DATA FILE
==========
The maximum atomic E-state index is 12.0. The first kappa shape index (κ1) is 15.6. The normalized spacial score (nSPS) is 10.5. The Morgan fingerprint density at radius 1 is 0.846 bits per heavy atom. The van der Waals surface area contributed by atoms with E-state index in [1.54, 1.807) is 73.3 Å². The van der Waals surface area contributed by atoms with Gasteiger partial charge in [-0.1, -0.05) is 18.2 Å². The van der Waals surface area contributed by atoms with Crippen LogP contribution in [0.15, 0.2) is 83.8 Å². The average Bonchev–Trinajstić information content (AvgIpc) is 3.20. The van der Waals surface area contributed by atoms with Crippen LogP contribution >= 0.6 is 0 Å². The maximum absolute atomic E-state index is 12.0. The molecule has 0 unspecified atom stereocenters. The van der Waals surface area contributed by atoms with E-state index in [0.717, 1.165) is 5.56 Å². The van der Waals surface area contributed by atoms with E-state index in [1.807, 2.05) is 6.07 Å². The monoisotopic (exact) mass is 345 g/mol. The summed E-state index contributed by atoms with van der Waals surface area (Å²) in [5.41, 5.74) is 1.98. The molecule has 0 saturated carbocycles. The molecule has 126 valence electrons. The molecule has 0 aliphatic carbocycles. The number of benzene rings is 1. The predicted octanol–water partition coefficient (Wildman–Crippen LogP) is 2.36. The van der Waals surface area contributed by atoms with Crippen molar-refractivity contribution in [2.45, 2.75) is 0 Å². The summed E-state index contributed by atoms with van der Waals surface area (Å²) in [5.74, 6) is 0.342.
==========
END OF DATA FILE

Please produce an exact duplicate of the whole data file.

The maximum atomic E-state index is 12.0. The first kappa shape index (κ1) is 15.6. The normalized spacial score (nSPS) is 10.5. The Morgan fingerprint density at radius 1 is 0.846 bits per heavy atom. The van der Waals surface area contributed by atoms with E-state index in [1.54, 1.807) is 73.3 Å². The van der Waals surface area contributed by atoms with Gasteiger partial charge in [-0.1, -0.05) is 18.2 Å². The van der Waals surface area contributed by atoms with Crippen LogP contribution in [0.15, 0.2) is 83.8 Å². The average Bonchev–Trinajstić information content (AvgIpc) is 3.20. The van der Waals surface area contributed by atoms with Crippen LogP contribution >= 0.6 is 0 Å². The maximum absolute atomic E-state index is 12.0. The molecule has 0 unspecified atom stereocenters. The van der Waals surface area contributed by atoms with E-state index in [0.717, 1.165) is 5.56 Å². The van der Waals surface area contributed by atoms with E-state index in [1.807, 2.05) is 6.07 Å². The monoisotopic (exact) mass is 345 g/mol. The summed E-state index contributed by atoms with van der Waals surface area (Å²) in [5.41, 5.74) is 1.98. The molecule has 0 saturated carbocycles. The molecule has 126 valence electrons. The molecule has 0 aliphatic carbocycles. The number of benzene rings is 1. The predicted octanol–water partition coefficient (Wildman–Crippen LogP) is 2.36. The van der Waals surface area contributed by atoms with Crippen molar-refractivity contribution in [2.45, 2.75) is 0 Å². The summed E-state index contributed by atoms with van der Waals surface area (Å²) in [5.74, 6) is 0.342.